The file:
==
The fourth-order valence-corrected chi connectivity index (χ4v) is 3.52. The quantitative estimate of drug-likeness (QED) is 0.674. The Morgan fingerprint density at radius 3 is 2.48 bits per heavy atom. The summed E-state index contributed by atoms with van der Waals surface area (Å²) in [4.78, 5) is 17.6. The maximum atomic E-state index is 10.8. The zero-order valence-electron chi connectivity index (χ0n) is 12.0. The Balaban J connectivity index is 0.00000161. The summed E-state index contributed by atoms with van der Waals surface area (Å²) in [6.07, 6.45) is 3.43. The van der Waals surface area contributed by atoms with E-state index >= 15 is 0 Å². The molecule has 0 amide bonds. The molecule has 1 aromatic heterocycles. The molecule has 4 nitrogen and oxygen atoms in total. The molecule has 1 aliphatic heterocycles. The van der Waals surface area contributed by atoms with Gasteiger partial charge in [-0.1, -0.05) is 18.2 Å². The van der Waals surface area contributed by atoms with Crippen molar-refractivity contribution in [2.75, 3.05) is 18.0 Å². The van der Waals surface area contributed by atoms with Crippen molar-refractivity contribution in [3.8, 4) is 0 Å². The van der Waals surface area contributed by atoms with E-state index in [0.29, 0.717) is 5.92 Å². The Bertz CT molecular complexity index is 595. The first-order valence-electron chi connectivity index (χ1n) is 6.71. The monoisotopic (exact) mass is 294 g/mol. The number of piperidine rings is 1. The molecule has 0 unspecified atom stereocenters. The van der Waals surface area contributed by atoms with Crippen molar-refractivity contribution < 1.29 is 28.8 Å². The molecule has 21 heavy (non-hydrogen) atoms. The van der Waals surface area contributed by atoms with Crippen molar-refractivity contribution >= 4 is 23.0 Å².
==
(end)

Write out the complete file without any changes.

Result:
The fourth-order valence-corrected chi connectivity index (χ4v) is 3.52. The quantitative estimate of drug-likeness (QED) is 0.674. The Morgan fingerprint density at radius 3 is 2.48 bits per heavy atom. The summed E-state index contributed by atoms with van der Waals surface area (Å²) in [4.78, 5) is 17.6. The maximum atomic E-state index is 10.8. The zero-order valence-electron chi connectivity index (χ0n) is 12.0. The Balaban J connectivity index is 0.00000161. The summed E-state index contributed by atoms with van der Waals surface area (Å²) in [6.07, 6.45) is 3.43. The van der Waals surface area contributed by atoms with E-state index >= 15 is 0 Å². The molecule has 0 amide bonds. The molecule has 1 aromatic heterocycles. The molecule has 4 nitrogen and oxygen atoms in total. The molecule has 1 aliphatic heterocycles. The van der Waals surface area contributed by atoms with Gasteiger partial charge in [-0.1, -0.05) is 18.2 Å². The van der Waals surface area contributed by atoms with Crippen molar-refractivity contribution in [2.75, 3.05) is 18.0 Å². The van der Waals surface area contributed by atoms with Crippen molar-refractivity contribution in [3.8, 4) is 0 Å². The van der Waals surface area contributed by atoms with E-state index in [0.29, 0.717) is 5.92 Å². The Bertz CT molecular complexity index is 595. The first-order valence-electron chi connectivity index (χ1n) is 6.71. The monoisotopic (exact) mass is 294 g/mol. The number of piperidine rings is 1. The molecule has 0 unspecified atom stereocenters. The van der Waals surface area contributed by atoms with Crippen molar-refractivity contribution < 1.29 is 28.8 Å². The molecule has 21 heavy (non-hydrogen) atoms. The van der Waals surface area contributed by atoms with Crippen molar-refractivity contribution >= 4 is 23.0 Å².